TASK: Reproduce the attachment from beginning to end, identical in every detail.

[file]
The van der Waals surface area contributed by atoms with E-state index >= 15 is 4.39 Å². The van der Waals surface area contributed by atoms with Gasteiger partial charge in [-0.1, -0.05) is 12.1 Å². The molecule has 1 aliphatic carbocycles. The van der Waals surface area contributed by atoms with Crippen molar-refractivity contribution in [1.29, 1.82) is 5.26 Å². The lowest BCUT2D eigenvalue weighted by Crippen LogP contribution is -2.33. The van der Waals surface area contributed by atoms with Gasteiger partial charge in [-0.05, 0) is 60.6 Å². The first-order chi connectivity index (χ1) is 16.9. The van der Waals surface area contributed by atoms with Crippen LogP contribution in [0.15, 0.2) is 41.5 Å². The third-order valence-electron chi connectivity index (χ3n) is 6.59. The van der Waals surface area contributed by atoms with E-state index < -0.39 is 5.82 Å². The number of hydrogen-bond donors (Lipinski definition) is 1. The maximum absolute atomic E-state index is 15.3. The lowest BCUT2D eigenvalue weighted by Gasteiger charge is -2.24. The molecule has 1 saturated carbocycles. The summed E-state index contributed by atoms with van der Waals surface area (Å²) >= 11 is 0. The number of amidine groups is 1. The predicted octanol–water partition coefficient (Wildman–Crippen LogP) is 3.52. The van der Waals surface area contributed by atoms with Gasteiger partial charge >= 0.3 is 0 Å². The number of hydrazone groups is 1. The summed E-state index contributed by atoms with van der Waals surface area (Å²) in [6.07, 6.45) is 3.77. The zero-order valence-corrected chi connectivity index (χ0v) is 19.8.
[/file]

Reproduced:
The van der Waals surface area contributed by atoms with E-state index >= 15 is 4.39 Å². The van der Waals surface area contributed by atoms with Gasteiger partial charge in [-0.1, -0.05) is 12.1 Å². The molecule has 1 aliphatic carbocycles. The van der Waals surface area contributed by atoms with Crippen molar-refractivity contribution in [1.29, 1.82) is 5.26 Å². The lowest BCUT2D eigenvalue weighted by Crippen LogP contribution is -2.33. The van der Waals surface area contributed by atoms with Gasteiger partial charge in [-0.05, 0) is 60.6 Å². The first-order chi connectivity index (χ1) is 16.9. The van der Waals surface area contributed by atoms with Crippen LogP contribution in [0.15, 0.2) is 41.5 Å². The third-order valence-electron chi connectivity index (χ3n) is 6.59. The van der Waals surface area contributed by atoms with E-state index < -0.39 is 5.82 Å². The number of hydrogen-bond donors (Lipinski definition) is 1. The maximum absolute atomic E-state index is 15.3. The lowest BCUT2D eigenvalue weighted by Gasteiger charge is -2.24. The molecule has 1 saturated carbocycles. The summed E-state index contributed by atoms with van der Waals surface area (Å²) >= 11 is 0. The number of amidine groups is 1. The predicted octanol–water partition coefficient (Wildman–Crippen LogP) is 3.52. The van der Waals surface area contributed by atoms with Gasteiger partial charge >= 0.3 is 0 Å². The number of hydrazone groups is 1. The summed E-state index contributed by atoms with van der Waals surface area (Å²) in [6.07, 6.45) is 3.77. The zero-order valence-corrected chi connectivity index (χ0v) is 19.8.